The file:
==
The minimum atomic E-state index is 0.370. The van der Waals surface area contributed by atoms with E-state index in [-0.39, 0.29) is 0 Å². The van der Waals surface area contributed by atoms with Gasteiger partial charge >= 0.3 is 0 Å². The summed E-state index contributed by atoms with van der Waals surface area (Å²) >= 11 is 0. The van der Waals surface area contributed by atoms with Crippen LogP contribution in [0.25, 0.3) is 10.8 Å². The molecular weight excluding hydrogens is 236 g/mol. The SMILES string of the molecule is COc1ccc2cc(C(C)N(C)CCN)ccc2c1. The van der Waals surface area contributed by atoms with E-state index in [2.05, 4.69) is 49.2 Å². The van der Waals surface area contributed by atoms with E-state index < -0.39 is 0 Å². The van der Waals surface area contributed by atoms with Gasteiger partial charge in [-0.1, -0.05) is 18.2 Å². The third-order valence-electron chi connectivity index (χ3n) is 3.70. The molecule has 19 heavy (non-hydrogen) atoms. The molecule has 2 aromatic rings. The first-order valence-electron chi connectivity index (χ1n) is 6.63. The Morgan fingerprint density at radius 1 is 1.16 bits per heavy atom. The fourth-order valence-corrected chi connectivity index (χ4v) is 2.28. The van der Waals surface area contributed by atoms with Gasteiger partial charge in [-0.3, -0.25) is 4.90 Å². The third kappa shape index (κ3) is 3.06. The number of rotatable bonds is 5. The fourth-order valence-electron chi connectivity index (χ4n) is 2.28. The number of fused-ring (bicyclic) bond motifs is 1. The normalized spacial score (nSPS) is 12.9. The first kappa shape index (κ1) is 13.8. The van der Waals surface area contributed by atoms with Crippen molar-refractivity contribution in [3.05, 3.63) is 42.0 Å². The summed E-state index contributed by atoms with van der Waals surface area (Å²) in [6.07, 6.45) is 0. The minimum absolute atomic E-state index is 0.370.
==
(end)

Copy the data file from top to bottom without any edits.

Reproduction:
The minimum atomic E-state index is 0.370. The van der Waals surface area contributed by atoms with E-state index in [-0.39, 0.29) is 0 Å². The van der Waals surface area contributed by atoms with Gasteiger partial charge >= 0.3 is 0 Å². The summed E-state index contributed by atoms with van der Waals surface area (Å²) >= 11 is 0. The van der Waals surface area contributed by atoms with Crippen LogP contribution in [0.25, 0.3) is 10.8 Å². The molecular weight excluding hydrogens is 236 g/mol. The SMILES string of the molecule is COc1ccc2cc(C(C)N(C)CCN)ccc2c1. The van der Waals surface area contributed by atoms with E-state index in [2.05, 4.69) is 49.2 Å². The van der Waals surface area contributed by atoms with E-state index < -0.39 is 0 Å². The van der Waals surface area contributed by atoms with Gasteiger partial charge in [-0.1, -0.05) is 18.2 Å². The third-order valence-electron chi connectivity index (χ3n) is 3.70. The molecule has 19 heavy (non-hydrogen) atoms. The molecule has 2 aromatic rings. The first-order valence-electron chi connectivity index (χ1n) is 6.63. The Morgan fingerprint density at radius 1 is 1.16 bits per heavy atom. The fourth-order valence-corrected chi connectivity index (χ4v) is 2.28. The van der Waals surface area contributed by atoms with Gasteiger partial charge in [-0.3, -0.25) is 4.90 Å². The third kappa shape index (κ3) is 3.06. The number of rotatable bonds is 5. The fourth-order valence-electron chi connectivity index (χ4n) is 2.28. The number of fused-ring (bicyclic) bond motifs is 1. The normalized spacial score (nSPS) is 12.9. The first kappa shape index (κ1) is 13.8. The van der Waals surface area contributed by atoms with Crippen molar-refractivity contribution in [3.05, 3.63) is 42.0 Å². The summed E-state index contributed by atoms with van der Waals surface area (Å²) in [6.07, 6.45) is 0. The minimum absolute atomic E-state index is 0.370.